Did you hear about the laptop thief in New Zealand who was caught after somebody identified him through a YouTube video?Apparently someone caught the crime on camera and created a video of it set to the Pink Panther’s theme music and uploaded it to YouTube.One of the 500,000 viewers recognized the thief and called the police.
In our States capitol, a LeDroit Park store owner posted the surveillance camera footage of 2 armed robbers of his store in the hopes of someone being able to provide information about the robbers and also to get the attention of the police.
A really interesting twist is the way comedians are starting to use YouTube to expose other comedians that steal their jokes.Videos comparing the routines of various comedians over different time periods are uploaded so that the public can judge for themselves on whose joke it really is.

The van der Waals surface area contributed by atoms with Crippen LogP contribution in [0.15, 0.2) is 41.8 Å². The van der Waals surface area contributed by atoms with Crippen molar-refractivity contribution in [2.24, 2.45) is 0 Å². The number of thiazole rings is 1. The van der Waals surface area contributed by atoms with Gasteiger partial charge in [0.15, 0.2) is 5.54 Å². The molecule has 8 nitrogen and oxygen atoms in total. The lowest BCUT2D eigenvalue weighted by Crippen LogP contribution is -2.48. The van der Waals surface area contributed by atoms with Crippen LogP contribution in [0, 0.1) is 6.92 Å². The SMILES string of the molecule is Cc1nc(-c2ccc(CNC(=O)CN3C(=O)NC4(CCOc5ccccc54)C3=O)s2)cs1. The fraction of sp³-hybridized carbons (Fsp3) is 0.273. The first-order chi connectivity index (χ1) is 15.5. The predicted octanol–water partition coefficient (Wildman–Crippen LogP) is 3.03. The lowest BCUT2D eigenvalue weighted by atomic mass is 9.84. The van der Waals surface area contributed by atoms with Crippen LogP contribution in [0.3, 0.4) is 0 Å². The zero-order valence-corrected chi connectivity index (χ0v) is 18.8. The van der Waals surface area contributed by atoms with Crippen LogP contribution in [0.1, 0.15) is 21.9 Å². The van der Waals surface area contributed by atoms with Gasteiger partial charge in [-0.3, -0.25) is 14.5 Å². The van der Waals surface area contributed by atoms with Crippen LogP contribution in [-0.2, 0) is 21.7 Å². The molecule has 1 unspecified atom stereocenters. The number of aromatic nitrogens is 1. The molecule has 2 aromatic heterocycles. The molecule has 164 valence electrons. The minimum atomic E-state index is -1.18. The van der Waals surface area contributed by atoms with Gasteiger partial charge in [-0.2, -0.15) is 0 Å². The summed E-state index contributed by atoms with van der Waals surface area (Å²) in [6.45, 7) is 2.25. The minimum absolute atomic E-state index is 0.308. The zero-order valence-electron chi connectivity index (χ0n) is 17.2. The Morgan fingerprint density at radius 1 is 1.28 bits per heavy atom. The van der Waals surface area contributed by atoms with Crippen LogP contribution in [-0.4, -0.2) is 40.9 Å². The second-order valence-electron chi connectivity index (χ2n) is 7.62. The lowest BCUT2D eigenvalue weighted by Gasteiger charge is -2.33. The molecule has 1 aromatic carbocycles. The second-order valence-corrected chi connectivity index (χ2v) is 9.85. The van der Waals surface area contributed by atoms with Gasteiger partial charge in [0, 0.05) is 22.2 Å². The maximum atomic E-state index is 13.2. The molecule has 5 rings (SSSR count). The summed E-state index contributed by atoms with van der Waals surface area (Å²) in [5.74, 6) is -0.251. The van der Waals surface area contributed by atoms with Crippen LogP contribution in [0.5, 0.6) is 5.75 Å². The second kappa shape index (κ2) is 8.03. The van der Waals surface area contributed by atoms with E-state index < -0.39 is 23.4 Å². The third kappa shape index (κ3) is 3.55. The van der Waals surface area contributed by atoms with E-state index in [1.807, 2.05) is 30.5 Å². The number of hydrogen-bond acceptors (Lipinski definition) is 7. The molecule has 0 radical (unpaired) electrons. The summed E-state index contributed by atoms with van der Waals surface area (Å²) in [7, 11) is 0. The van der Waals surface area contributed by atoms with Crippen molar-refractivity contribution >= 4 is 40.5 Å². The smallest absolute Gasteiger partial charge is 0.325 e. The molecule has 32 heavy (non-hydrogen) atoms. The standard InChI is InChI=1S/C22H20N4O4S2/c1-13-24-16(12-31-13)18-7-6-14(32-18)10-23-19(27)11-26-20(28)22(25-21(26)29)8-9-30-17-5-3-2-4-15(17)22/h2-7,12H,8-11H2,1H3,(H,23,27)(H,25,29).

Ironically it’s copyright infringement lawsuits that have YouTube working to implement video recognition technology to automatically detect videos that fall under copyright material and were uploaded without permission.
Despite its crime stopping abilities, the more I play around on YouTube, the more I really believe the site absolutely needs to use age verification before allowing access to some of the material being posted. One example is the movie trailer for Superbad which anyone can see on YouTube (hmm, how will movie trailers rank in the copyright detection software?) but Sony Pictures, the movie’s producers, required age verification to view the trailer (although it appears the system they chose was ineffective based on this person’s experience).
Besides the easy access to this red-band movie trailer, there are other videos anyone can watch that truly shocked me given so many kids are on YouTube everyday.